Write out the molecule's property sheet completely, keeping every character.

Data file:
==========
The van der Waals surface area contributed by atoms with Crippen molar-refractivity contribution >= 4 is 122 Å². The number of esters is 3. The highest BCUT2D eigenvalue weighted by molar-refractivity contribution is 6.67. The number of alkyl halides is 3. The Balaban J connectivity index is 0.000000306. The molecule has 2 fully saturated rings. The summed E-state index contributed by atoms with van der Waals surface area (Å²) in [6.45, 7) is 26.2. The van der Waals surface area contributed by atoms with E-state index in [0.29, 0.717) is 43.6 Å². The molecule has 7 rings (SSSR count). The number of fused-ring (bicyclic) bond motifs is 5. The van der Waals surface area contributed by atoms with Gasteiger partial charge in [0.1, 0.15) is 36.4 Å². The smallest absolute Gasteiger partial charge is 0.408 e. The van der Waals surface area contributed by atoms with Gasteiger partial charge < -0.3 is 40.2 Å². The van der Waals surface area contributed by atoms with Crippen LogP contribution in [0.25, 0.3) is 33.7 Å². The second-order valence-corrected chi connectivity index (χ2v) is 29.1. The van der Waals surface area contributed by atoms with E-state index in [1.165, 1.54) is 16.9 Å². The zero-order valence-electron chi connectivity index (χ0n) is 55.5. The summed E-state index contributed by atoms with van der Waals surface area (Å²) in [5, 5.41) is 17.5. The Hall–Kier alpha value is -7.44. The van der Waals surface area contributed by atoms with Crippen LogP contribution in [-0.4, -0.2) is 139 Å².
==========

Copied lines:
The van der Waals surface area contributed by atoms with Crippen molar-refractivity contribution >= 4 is 122 Å². The number of esters is 3. The highest BCUT2D eigenvalue weighted by molar-refractivity contribution is 6.67. The number of alkyl halides is 3. The Balaban J connectivity index is 0.000000306. The molecule has 2 fully saturated rings. The summed E-state index contributed by atoms with van der Waals surface area (Å²) in [6.45, 7) is 26.2. The van der Waals surface area contributed by atoms with E-state index in [0.29, 0.717) is 43.6 Å². The molecule has 7 rings (SSSR count). The number of fused-ring (bicyclic) bond motifs is 5. The van der Waals surface area contributed by atoms with Gasteiger partial charge in [0.1, 0.15) is 36.4 Å². The smallest absolute Gasteiger partial charge is 0.408 e. The van der Waals surface area contributed by atoms with Gasteiger partial charge < -0.3 is 40.2 Å². The van der Waals surface area contributed by atoms with Crippen LogP contribution in [0.25, 0.3) is 33.7 Å². The second-order valence-corrected chi connectivity index (χ2v) is 29.1. The van der Waals surface area contributed by atoms with E-state index in [1.165, 1.54) is 16.9 Å². The zero-order valence-electron chi connectivity index (χ0n) is 55.5. The summed E-state index contributed by atoms with van der Waals surface area (Å²) in [5, 5.41) is 17.5. The Hall–Kier alpha value is -7.44. The van der Waals surface area contributed by atoms with Crippen LogP contribution in [-0.4, -0.2) is 139 Å².